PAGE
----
One of the photos amused Rian in particular – a publicity shot from 1967 showed Cybermen on Ealing Green, which was yards away from where Rian’s studio was then located.
The illustrations were drawn on A5 size card using black brush and marker pen. Each picture had a spot colour created by Rian laying down a sheet of Pantone film and cutting away excess detail from it. I seem to remember getting the illustrations biked over in three separate batches as Rian worked his way through them.
Bit by bit, the layout filled in the missing gaps. Each time I received a package from Rian, it was an event. They looked fantastic at original artwork size and when reduced to the intended print size they tightened up massively and looked very impressive.
I believe Rian had to work at quite a breakneck speed to make the deadline, but I believe all that effort was well worth it.
I have always thought it a shame that these illustrations were printed once and have not seen the light of day since. I think they would make a very nice small illustrated book, was glad to hear recently that Rian is considering that very possibility!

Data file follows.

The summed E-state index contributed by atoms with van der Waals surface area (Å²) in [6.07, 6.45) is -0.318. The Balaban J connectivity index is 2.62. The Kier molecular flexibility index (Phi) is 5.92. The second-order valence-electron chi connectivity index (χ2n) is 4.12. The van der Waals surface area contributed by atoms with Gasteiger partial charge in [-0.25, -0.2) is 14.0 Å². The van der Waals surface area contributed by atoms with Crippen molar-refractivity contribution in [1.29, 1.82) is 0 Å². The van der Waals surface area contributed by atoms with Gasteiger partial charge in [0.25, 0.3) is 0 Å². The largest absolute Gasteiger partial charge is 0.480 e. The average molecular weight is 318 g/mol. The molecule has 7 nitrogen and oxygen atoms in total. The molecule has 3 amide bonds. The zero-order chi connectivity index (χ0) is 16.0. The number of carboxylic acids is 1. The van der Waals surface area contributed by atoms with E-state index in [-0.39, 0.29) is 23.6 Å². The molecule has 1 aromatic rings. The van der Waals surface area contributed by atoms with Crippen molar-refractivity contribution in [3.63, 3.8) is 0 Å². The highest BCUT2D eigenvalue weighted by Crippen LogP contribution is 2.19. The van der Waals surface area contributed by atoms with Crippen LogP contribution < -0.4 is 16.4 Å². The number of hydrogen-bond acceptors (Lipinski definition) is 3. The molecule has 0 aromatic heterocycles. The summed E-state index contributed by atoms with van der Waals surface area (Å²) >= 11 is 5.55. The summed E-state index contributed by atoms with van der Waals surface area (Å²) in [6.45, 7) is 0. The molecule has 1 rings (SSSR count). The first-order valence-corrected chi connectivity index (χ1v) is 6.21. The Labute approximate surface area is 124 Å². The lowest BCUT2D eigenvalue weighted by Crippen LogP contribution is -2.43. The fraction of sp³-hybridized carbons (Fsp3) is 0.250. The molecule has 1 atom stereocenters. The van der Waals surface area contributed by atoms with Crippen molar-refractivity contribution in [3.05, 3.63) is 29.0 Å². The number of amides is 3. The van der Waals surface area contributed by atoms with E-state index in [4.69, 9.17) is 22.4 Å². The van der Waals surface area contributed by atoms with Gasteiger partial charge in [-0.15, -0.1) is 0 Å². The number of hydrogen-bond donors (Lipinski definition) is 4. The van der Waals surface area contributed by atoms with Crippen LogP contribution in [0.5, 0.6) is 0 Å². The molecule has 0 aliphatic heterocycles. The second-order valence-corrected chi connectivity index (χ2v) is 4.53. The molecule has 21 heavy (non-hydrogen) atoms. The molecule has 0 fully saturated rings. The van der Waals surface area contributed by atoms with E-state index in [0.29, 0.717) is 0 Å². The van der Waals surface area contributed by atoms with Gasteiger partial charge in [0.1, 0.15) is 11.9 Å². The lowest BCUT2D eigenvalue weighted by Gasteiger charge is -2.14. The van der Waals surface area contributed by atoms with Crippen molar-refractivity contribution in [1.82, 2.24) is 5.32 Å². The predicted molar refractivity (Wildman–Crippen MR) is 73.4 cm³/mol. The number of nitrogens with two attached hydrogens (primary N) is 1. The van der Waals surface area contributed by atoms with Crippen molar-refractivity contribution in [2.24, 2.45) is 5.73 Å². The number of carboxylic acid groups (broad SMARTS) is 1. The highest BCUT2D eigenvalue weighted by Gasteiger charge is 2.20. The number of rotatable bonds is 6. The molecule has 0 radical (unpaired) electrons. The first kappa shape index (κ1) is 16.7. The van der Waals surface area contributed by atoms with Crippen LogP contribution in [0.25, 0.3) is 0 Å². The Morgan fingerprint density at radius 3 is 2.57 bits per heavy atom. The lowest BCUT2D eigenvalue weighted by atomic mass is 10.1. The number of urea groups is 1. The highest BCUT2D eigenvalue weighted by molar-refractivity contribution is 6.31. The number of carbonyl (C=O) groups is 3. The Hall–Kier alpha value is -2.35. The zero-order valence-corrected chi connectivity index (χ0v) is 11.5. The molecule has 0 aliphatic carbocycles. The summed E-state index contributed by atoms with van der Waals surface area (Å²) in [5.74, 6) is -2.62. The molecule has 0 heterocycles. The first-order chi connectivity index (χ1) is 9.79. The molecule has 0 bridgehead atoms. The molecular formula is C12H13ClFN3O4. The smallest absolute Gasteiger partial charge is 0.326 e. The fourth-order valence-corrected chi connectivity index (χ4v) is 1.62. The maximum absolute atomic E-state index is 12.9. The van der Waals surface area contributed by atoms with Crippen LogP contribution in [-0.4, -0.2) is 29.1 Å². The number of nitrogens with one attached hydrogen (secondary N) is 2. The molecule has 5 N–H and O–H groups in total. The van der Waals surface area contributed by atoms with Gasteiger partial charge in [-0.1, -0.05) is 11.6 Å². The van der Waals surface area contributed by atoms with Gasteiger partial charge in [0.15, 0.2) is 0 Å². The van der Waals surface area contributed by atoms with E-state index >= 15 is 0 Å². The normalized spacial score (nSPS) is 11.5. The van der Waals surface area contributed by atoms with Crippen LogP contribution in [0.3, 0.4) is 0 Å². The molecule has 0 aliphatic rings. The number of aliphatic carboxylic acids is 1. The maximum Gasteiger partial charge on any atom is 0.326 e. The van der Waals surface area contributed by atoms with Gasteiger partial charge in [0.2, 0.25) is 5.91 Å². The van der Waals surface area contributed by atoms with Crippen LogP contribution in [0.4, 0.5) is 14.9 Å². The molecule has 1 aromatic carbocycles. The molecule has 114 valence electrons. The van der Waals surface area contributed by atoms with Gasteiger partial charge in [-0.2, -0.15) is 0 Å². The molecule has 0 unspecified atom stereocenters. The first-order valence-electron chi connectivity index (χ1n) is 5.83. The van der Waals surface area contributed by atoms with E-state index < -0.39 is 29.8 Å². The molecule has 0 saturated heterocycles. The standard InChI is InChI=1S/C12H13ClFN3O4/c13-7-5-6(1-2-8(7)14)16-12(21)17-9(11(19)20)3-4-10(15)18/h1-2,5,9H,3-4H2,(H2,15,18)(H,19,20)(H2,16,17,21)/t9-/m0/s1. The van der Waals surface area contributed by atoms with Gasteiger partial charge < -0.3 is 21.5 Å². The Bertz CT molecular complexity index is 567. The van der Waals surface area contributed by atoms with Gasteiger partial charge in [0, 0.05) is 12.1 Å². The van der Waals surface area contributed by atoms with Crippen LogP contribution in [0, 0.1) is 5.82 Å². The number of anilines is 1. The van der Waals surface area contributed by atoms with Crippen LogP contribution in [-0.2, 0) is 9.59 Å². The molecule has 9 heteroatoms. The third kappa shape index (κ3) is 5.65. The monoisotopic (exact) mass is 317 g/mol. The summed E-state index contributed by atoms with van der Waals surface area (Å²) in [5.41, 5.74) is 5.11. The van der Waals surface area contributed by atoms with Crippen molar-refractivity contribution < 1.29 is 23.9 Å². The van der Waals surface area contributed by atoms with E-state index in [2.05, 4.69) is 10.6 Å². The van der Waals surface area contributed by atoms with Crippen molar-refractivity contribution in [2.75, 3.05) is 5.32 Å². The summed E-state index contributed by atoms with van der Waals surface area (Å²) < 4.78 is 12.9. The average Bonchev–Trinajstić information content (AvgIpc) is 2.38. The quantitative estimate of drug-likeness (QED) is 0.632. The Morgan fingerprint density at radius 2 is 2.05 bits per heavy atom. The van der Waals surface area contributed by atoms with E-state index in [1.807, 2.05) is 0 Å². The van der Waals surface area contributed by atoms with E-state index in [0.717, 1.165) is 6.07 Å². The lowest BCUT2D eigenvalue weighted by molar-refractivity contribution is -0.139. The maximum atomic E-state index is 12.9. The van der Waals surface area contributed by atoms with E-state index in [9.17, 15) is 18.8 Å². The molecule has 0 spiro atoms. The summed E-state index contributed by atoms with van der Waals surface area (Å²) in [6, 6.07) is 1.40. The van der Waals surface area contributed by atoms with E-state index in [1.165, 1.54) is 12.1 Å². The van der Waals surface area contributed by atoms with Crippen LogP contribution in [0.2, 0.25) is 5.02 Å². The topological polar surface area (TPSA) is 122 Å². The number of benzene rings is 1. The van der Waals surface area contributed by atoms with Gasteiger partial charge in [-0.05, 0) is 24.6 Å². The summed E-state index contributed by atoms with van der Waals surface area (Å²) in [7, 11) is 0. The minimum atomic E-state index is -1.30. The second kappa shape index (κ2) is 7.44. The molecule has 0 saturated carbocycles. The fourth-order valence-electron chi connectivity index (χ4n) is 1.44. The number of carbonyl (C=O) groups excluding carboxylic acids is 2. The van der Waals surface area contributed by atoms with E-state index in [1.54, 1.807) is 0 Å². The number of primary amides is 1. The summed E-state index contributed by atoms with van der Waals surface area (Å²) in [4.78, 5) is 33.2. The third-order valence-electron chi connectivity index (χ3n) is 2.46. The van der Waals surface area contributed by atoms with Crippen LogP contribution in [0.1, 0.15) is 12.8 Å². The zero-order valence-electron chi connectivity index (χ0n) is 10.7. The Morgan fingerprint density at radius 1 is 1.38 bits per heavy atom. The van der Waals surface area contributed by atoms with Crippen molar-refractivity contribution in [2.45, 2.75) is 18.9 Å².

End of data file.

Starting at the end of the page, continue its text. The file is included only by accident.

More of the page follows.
Matt Bookman is a freelance graphic designer with a varied background in magazine publishing – including TV, music, women’s and photography titles – as well as CD and book covers and marketing materials. Recent clients include the Chelsea Magazine Company, Cedar Communications, TI Media, Penguin Random House and BBC Audio. A lifelong comic book fan, his favourite creators include Jack Kirby, Serge Clerc, Yves Chaland, Frank Hampson and Mike Allred
• Examples of Matt’s work can be found at mattbookman.carbonmade.com
Since this commission, Rian has revisited Doctor Who, creating t-shirt designs for Eaglemoss Hero Collector, and other memorabilia – check out his work here, available from the Hero Collector web shop